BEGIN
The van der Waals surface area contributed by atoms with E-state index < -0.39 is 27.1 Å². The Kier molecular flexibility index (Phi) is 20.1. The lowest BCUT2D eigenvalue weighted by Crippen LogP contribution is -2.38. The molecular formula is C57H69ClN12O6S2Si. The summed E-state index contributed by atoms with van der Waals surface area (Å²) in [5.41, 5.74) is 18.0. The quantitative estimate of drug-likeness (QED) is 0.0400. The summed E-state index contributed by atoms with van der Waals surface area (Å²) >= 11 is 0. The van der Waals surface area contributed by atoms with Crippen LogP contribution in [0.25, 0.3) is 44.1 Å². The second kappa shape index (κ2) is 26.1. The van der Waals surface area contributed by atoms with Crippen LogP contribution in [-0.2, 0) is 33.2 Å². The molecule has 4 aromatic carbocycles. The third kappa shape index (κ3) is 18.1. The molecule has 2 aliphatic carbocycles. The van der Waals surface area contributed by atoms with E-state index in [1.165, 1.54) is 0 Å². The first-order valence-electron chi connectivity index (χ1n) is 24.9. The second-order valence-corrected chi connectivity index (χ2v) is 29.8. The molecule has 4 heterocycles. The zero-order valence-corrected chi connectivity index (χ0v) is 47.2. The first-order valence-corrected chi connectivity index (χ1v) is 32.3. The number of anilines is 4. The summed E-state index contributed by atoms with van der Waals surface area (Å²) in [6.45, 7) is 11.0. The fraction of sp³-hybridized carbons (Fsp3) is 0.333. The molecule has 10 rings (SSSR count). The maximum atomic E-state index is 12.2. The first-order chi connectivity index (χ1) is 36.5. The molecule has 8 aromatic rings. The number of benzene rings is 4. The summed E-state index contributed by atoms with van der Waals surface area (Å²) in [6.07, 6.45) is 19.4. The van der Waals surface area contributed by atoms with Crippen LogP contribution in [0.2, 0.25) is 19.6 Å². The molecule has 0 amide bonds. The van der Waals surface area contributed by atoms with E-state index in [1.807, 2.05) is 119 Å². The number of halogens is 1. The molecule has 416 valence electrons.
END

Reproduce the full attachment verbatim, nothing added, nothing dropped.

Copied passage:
The van der Waals surface area contributed by atoms with E-state index < -0.39 is 27.1 Å². The Kier molecular flexibility index (Phi) is 20.1. The lowest BCUT2D eigenvalue weighted by Crippen LogP contribution is -2.38. The molecular formula is C57H69ClN12O6S2Si. The summed E-state index contributed by atoms with van der Waals surface area (Å²) in [5.41, 5.74) is 18.0. The quantitative estimate of drug-likeness (QED) is 0.0400. The summed E-state index contributed by atoms with van der Waals surface area (Å²) >= 11 is 0. The van der Waals surface area contributed by atoms with Crippen LogP contribution in [0.25, 0.3) is 44.1 Å². The second kappa shape index (κ2) is 26.1. The van der Waals surface area contributed by atoms with Crippen LogP contribution in [-0.2, 0) is 33.2 Å². The molecule has 4 aromatic carbocycles. The third kappa shape index (κ3) is 18.1. The molecule has 2 aliphatic carbocycles. The van der Waals surface area contributed by atoms with E-state index in [1.165, 1.54) is 0 Å². The first-order valence-electron chi connectivity index (χ1n) is 24.9. The second-order valence-corrected chi connectivity index (χ2v) is 29.8. The molecule has 4 heterocycles. The zero-order valence-corrected chi connectivity index (χ0v) is 47.2. The first-order valence-corrected chi connectivity index (χ1v) is 32.3. The number of anilines is 4. The summed E-state index contributed by atoms with van der Waals surface area (Å²) in [6.45, 7) is 11.0. The fraction of sp³-hybridized carbons (Fsp3) is 0.333. The molecule has 10 rings (SSSR count). The maximum atomic E-state index is 12.2. The first-order chi connectivity index (χ1) is 36.5. The molecule has 8 aromatic rings. The number of benzene rings is 4. The summed E-state index contributed by atoms with van der Waals surface area (Å²) in [6.07, 6.45) is 19.4. The van der Waals surface area contributed by atoms with Crippen LogP contribution in [0.2, 0.25) is 19.6 Å². The molecule has 0 amide bonds. The van der Waals surface area contributed by atoms with E-state index in [1.807, 2.05) is 119 Å². The number of halogens is 1. The molecule has 416 valence electrons.